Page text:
Super glue

  • Application:

    Super glue is a very handy adhesive to have around the house and garage. It has incredible tensile strength and can be used for everything from sticking down a loose shoe to fixing broken ceramics. But did you know that this useful compound has a long and interesting history that stretches back all the way to the 1940s?

    Back in the day, Dr Harry Coover of Kodak Laboratories was busy experimenting with resins, trying to find a very clear type of plastic that could be used to manufacture extra-accurate gun sights (the bit that is used to aim at the target). The compound that would eventually become super glue a type of cyanoacrylate) didn't quite fit the bill and was put aside as Dr Coover continued his experiments. Having gathered dust for six years, the formula was later resurrected from obscurity when Dr Coover had an idea that it might be useful in manufacturing airplane canopies. It was rejected yet again.

    But Dr Coover wasn't finished just yet. He finally grasped the compound's potential to be a very effective adhesive and set about developing it as such. It was in 1959 that super glue got its first airtime on a show called 'I've Got a Secret', where the incredible array of uses thereof was illustrated to a dumbstruck public.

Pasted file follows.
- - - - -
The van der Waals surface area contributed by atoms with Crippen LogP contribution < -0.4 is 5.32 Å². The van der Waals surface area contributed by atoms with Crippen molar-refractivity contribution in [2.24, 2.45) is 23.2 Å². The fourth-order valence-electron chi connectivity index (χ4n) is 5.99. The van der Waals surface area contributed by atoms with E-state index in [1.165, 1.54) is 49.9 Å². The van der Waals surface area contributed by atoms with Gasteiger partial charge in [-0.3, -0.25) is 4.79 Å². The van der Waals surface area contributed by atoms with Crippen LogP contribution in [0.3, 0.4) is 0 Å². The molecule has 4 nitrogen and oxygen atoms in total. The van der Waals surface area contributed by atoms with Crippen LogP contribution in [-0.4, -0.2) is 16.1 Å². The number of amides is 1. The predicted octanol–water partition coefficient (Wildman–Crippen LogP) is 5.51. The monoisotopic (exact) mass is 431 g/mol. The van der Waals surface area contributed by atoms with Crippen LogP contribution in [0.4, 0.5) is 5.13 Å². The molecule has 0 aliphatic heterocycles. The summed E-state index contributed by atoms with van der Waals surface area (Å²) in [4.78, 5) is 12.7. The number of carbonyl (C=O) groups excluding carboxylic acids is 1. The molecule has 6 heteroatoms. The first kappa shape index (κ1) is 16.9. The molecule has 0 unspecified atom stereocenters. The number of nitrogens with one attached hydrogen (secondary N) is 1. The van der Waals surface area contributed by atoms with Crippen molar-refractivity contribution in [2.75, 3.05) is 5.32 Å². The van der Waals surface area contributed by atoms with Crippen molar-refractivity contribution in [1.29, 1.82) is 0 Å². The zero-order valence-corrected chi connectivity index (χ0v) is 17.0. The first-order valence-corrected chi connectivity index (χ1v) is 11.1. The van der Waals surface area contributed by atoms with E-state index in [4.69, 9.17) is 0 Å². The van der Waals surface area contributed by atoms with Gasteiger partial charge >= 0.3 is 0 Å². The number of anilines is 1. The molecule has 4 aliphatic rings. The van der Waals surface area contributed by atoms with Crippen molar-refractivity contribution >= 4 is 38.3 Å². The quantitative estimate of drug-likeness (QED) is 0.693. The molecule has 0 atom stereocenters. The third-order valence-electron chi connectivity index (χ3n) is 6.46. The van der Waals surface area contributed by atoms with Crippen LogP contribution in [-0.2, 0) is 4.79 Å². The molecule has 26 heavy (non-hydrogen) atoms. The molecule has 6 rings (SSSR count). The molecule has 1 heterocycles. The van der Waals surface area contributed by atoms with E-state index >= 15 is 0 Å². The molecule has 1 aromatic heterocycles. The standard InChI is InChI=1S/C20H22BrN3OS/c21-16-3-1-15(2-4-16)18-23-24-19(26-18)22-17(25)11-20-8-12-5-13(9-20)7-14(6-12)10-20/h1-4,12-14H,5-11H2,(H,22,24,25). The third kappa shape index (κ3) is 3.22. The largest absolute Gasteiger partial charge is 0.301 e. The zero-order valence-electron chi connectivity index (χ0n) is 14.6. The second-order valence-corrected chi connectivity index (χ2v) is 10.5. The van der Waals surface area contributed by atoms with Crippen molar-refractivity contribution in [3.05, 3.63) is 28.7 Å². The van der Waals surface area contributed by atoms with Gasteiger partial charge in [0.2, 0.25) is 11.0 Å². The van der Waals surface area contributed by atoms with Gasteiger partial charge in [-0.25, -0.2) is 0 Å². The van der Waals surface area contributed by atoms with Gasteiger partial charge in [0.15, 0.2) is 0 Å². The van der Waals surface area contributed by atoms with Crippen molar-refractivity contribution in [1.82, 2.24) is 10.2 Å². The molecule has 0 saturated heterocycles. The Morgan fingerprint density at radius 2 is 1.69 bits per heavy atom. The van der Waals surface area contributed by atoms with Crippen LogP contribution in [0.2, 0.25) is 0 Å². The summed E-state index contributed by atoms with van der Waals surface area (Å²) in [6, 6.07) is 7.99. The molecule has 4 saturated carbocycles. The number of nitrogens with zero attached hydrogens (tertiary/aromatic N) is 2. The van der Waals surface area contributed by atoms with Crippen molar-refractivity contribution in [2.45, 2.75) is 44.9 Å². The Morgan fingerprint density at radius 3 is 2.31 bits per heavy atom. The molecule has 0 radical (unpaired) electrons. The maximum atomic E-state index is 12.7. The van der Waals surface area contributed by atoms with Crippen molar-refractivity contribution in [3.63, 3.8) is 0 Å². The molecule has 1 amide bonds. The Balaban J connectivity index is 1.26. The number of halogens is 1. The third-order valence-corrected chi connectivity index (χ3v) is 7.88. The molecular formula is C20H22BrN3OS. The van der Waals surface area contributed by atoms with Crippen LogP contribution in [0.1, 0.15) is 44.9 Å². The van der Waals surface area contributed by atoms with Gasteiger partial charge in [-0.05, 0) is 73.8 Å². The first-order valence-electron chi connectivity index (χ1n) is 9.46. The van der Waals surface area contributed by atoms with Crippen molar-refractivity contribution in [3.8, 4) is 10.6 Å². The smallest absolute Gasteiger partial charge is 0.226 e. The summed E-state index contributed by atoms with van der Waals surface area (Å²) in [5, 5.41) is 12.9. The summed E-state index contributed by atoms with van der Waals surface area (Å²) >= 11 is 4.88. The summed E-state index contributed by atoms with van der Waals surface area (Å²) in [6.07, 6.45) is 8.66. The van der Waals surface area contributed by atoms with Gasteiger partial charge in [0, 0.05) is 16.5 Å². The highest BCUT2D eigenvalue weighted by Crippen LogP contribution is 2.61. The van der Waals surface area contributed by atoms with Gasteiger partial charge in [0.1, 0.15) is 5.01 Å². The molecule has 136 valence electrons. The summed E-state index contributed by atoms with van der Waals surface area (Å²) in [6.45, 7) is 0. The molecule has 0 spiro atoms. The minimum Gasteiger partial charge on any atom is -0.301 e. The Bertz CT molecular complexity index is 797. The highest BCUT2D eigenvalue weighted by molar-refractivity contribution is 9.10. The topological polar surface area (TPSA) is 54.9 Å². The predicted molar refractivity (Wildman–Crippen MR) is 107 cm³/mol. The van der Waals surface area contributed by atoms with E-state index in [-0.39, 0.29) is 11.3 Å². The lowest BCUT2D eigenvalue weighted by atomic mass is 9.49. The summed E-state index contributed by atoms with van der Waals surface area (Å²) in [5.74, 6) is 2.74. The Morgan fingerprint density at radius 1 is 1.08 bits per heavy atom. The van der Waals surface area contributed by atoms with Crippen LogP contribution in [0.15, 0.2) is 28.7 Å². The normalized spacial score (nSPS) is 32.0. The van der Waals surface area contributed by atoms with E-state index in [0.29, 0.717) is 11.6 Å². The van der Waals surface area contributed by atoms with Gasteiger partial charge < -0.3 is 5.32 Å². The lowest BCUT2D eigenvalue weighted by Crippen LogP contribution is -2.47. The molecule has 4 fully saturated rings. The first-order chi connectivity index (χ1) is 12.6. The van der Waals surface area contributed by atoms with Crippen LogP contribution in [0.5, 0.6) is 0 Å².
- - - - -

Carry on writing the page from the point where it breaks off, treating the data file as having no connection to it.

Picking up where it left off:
And then, in 1966, super glue actually started saving lives. Although doctors strictly advise against this use today*, the compound was used during wartime (Vietnam specifically) by a specially-trained medical research team to stem blood flow from wounds during battle. In the heat of battle medics often didn’t have the time to bandage wounds in the traditional way, and super glue seemed to be the answer. It gave the medics a way of quickly closing a gaping wound and bought them some time on the way to the hospital. In this way super glue saved many lives.

    I bet you never knew that little tube of glue came such a far way to be in your kitchen drawer did you?

    *Never use super glue for any other purpose than indicated on the packaging.

  • Measurements: 1g and 3g
  • Code: HSTM520